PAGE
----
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The Messenger | Fall 2021

The BMPC Advent Gift Market is Changing Lives Locally, Nationally and Internationally

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By Marian Chitester

ach year, the Advent Gift Market (AGM) supports numerous charitable organizations that directly assist persons in need, thanks to the generosity of our many BMPC members and friends. Last year, as one of the 17 chosen AGM recipients, ElderNet of Lower Merion and Narberth aided over 2,100 local individuals, in part due to this BMPC program. ElderNet’s primary focus is to assist lower-income older adults and disabled persons with transportation to medical appointments, pharmacies, grocery stores and banks, in-home repairs, and to provide nonperishables and grocery gift cards to those who face food insecurity. We are excited about this year’s AGM project choices made this year by our BMPC councils, committees and Pastor Rebecca. Beginning on Sunday, November 14, you may make online taxdeductible donations to any of the selected projects on the list. With each donation (starting at $1), you will receive an insert card informing family or friends that a gift has been given in his/her honor, along with a description of the chosen charitable project(s). Each insert card can be included in your own greeting card, or you may purchase greeting cards especially produced for the AGM. This year's cards will have images of BMPC artist Larry Arney’s Visit of the Magi and Maritza Morgan’s Ecclesiastes Chapter 3. Join us for the Opening Market Festival on Sunday, November 21 in Congregational Hall following the 10:00 a.m. worship service. Representatives from the various committees, councils and charitable organizations will be available to answer questions about their chosen projects. You can shop the AGM in person that day and on any of the following Sundays in Advent.

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For added convenience, orders also can be placed online at www.BrynMawrAGM.com with a credit card beginning November 14. Please join us again this year in supporting the lives of those in need locally, regionally and internationally.


Vacation Bible Camp:

Meeting God in the Wilderness

Elijah ran into the wilderness, but what happened next!?! In June, our congregation hosted a VBC like no other. Adapting to an unusual year, our children and youth were invited to join Elijah in seeking and being found by God. What made this year special? Most of our camp took place outside. Hemmed in by Montgomery Avenue and a construction site, our church campus became the classroom where we sang, played, learned and explored. In a typical year, our fourth and fifth grade students would be off-site, working with our mission partners. This year, however, they helped run camp! Beginning with two days of “leadership academy,” our fourth and fifth graders worked with dedicated youth and adult volunteers to create camp for our youngest students. It was different for everyone, but somewhere between the fourth verse of “I’ve Got Peace Like A River,” the gentle pattern of weaving a God’s Eye, walking the labyrinth, exploring the Sanctuary, and even baking cookies in a homemade pizza oven, our students met God.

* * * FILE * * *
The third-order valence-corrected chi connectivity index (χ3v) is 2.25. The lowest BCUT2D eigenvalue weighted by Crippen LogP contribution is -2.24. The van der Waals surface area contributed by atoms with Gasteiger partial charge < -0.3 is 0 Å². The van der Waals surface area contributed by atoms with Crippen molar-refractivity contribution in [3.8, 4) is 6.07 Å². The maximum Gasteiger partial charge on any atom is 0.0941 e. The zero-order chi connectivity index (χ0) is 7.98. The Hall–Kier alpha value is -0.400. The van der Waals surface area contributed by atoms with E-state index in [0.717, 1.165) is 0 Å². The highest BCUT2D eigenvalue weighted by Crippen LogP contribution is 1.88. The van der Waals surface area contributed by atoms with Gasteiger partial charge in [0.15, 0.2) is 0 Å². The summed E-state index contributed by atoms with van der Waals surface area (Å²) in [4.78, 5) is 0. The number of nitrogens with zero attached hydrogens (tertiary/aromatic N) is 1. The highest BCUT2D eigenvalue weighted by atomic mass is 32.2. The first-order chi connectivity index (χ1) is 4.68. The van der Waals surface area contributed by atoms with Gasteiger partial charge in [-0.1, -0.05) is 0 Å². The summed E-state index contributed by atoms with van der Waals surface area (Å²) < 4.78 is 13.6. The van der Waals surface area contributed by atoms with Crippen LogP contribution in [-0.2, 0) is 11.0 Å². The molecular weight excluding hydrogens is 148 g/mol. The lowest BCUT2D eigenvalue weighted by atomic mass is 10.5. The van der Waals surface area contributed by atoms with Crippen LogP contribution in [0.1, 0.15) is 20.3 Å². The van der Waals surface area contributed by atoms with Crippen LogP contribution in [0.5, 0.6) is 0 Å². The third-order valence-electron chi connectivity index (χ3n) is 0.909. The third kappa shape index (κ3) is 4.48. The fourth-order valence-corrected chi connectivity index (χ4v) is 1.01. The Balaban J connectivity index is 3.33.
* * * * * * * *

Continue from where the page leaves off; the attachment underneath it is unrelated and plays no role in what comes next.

Campers dress up to preform skit.

They were reminded that when they are tired and afraid, God is there. When they are running far from home, God is with them. That even in the midst of earthquakes, fire and wind, God still speaks. When they begin a new journey, God will be their guide. We followed Elijah into the wilderness and guess what? We met God there as well!

BMPC Nursery Reopens

We look forward to welcoming students for our Vacation Bible Camp next summer from June 20-24, 2022.

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n June 6, our Nursery opened for the first time in over a year! Living into a new space in the Education Building and welcoming returning and new staff, it has been a joy to create a loving and nurturing space for the youngest members of our congregation. Reopening childcare has been a long process. We began with a careful review of our policies and procedures and made sure they reflected the most recent health and safety recommendations for very young children.

After more than a year of closure, we had to rebuild our nursery staff. Under the leadership of Rebecca Kellich, our Nursery Coordinator, we have returning childcare workers as well as some new employees. You can find out more about our childcare staff on our website, https://bit.ly/nursery-staff Of course, the most exciting part of reopening was welcoming children on Sunday mornings! During the summer, we were able to change some of our policies to expand the age group included in the Nursery and provide a modified summer Sunday School class for children three to five years old. We continue to follow best practices around COVID

mitigation and are thankful for our staff and family efforts to maintain a safe environment. When you enter the Education Building, you will notice that our staff and children are wearing masks. We do require universal masking when in children’s classrooms. While we know families have different risk factors and concerns, we are happy that the Nursery is ready and available for our youngest members! If you have questions about childcare at BMPC, contact Rebecca Kellich, Childcare Coordinator, at childcare@bmpc.org, or Rachel Pedersen, associate pastor for children and family ministry, at rachelpedersen@bmpc.org. 7


The Messenger | Fall 2021

By Kiki McKendrick

WHAT IS

SPIRITUAL DIRECTION?